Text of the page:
Theresa May and NHS reality

Theresa May’s launch of the NHS Long Term Plan this morning should fool no-one in Liverpool.  Despite the mild weather, the Royal Liverpool has been on Red Alert at least 25 times since 1 December.  Bed occupancy is 92.3%, against a safe level of 85%. In December, 495 ambulances waited over 30 minutes to discharge their patients, and 135 of these waited over 60 minutes.  Last week, some patients waited over 3 hours to be seen in A&E, and some in A&E waited 24 hours for a hospital bed.
Why? The half-built Carillion PFI hospital was designed with fewer beds and capacity at the Royal was cut to match the plans. The Trust justified the cuts, claiming that Care in the Community would reduce demand. May’s plan, written by NHS England Chief Exec Simon Stevens, will replicate this all over England, shifting resources out of hospital, promoting digital technology and telling patients to look after themselves.

Rationing
Last winter, former Health Secretary Jeremy Hunt suddenly postponed all elective (planned) operations to ease the pressure on hospitals. Now, an NHS England document “Preparing for 2019/20 Operational Planning and Contracting” intends to ensure that “as much of” [sic] “inpatient elective activity occurs in the first half of the year, before winter”.  The document also includes a rationing plan for 17 NHS treatments no longer to be commissioned by CCGs. Trusts are also urged to “grow their external (non-NHS) income” and “work towards securing the benchmarked potential for commercial income growth.” They must set up systems to raise money by charging patients for treatment (“overseas visitor cost recovery”) – a policy recently denounced by several medical Royal Colleges because of its impact on individual and public health.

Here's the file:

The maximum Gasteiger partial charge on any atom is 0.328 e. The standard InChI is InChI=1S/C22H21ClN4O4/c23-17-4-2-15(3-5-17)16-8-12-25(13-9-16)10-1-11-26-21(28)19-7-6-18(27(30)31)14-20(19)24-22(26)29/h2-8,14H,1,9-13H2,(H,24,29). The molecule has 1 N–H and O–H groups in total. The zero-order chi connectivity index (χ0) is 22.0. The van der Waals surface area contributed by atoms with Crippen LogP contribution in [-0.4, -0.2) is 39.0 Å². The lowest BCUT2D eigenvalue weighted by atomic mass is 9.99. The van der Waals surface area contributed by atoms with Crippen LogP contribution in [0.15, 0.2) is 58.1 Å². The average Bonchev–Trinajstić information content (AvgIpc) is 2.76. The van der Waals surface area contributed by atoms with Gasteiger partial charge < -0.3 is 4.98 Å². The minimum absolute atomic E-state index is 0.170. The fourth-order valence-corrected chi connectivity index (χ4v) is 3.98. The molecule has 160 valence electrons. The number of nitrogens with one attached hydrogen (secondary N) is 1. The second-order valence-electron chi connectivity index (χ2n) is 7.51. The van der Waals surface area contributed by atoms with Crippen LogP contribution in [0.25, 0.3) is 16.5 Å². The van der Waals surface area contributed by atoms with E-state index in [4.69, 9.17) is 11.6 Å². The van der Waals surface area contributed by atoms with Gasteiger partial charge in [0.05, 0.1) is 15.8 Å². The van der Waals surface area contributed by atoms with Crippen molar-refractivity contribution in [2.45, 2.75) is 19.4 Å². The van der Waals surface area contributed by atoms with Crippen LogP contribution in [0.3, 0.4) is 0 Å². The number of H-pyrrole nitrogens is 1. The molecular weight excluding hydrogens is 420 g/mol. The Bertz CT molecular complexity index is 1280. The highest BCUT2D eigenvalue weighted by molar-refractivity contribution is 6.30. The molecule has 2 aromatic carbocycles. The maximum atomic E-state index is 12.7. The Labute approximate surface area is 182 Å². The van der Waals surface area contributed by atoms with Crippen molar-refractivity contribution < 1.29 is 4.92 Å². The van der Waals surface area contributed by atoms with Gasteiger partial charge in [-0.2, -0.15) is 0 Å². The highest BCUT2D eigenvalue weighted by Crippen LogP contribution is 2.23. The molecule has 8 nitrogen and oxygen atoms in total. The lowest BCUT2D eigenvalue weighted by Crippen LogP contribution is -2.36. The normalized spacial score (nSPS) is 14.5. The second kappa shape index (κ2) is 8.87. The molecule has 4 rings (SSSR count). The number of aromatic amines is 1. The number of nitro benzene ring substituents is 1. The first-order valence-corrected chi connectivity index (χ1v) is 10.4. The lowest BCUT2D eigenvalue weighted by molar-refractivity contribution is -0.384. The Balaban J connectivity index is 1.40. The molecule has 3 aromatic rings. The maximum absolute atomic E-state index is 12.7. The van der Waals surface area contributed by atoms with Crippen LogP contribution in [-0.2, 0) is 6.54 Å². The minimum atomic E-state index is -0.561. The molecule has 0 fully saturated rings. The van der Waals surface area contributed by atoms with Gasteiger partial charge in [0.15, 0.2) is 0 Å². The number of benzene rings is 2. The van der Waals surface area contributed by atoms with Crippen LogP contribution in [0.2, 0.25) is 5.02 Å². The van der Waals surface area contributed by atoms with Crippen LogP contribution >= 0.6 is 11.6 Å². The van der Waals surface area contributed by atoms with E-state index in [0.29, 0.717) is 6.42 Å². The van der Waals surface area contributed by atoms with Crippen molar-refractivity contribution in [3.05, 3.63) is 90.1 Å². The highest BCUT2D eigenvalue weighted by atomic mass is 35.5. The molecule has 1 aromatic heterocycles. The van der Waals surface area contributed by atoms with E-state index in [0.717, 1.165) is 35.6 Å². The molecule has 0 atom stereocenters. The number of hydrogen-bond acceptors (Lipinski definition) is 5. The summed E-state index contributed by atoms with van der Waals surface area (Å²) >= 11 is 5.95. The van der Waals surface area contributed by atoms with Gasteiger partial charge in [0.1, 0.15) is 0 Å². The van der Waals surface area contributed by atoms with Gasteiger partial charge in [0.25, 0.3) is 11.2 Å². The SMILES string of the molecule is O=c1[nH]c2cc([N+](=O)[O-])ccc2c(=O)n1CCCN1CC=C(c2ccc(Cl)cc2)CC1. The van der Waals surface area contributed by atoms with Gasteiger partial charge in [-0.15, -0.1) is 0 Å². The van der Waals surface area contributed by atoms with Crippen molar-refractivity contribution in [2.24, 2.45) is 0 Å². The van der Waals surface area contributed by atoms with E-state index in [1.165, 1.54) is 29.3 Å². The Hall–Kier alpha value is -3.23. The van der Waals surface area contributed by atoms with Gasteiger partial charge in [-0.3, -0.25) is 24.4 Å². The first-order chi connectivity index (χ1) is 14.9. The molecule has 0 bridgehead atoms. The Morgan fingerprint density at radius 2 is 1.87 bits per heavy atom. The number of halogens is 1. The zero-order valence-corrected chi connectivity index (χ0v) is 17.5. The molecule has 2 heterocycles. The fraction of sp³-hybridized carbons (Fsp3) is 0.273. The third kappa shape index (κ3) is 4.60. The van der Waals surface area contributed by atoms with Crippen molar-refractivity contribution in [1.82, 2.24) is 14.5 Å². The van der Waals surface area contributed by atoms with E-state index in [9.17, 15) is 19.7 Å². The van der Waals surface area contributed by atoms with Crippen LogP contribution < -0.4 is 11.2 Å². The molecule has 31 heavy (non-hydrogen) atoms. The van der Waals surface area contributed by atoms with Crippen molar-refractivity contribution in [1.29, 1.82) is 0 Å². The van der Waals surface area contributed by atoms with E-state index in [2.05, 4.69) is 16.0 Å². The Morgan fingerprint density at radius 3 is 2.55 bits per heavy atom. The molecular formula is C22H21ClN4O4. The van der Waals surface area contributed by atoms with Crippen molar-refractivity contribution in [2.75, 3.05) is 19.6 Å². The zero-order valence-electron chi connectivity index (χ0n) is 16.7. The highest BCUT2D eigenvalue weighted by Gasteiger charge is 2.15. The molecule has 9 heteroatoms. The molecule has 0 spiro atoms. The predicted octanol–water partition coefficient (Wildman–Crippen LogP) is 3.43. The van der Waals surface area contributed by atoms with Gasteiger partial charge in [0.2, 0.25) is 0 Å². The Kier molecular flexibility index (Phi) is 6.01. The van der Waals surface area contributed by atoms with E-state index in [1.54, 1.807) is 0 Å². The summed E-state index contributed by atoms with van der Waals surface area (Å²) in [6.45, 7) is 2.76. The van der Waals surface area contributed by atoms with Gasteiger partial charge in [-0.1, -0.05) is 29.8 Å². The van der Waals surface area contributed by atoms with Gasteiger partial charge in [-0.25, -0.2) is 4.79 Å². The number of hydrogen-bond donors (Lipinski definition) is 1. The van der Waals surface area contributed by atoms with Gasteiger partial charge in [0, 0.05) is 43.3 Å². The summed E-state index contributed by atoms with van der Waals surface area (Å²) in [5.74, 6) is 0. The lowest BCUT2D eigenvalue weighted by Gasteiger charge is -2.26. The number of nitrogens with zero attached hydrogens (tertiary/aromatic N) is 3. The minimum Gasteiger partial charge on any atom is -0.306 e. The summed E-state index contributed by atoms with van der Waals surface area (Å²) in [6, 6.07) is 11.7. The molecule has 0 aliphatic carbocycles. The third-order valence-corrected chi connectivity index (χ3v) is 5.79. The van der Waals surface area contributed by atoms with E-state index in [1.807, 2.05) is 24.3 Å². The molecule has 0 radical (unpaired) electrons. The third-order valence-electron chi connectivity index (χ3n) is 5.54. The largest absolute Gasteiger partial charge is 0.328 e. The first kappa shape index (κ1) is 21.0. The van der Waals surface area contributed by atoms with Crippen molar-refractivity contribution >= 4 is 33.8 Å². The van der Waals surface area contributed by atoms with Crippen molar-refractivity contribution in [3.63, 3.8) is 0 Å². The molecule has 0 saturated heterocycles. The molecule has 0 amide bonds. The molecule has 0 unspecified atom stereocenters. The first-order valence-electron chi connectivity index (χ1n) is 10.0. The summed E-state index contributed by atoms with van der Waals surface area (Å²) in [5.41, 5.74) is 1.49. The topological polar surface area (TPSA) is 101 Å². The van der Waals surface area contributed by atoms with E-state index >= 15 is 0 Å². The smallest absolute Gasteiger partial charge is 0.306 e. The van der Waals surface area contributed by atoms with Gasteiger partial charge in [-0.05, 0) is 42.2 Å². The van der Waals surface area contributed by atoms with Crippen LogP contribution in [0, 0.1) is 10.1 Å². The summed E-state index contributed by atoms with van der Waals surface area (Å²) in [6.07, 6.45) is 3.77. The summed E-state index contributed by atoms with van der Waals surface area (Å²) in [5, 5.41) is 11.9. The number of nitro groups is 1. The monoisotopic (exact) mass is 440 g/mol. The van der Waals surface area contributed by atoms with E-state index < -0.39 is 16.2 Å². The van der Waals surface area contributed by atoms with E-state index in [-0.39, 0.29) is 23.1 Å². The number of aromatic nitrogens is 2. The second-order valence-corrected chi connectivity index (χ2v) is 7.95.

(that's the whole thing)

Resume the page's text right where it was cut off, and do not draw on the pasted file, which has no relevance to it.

Long Term Agenda
The 44 discredited Sustainability and Transformation Plans, re-branded as Integrated Care Systems, will hold the regional budgets to control NHS Trusts. “Planning assumptions” in each STP area are to be agreed by 14 January. Neither the STPs, nor the ICSs, nor the Long Term Plan has been mandated by an Act of Parliament, let alone by patients or healthworkers.  The private sector could gain control of individual ICSs through long term contracts to manage the entire health system within one region.
Real integration of health and social care can only take place when the profit motive is taken out, with care fully staffed and resourced, publicly accountable, funded through general taxation, and provided free at the point of need.

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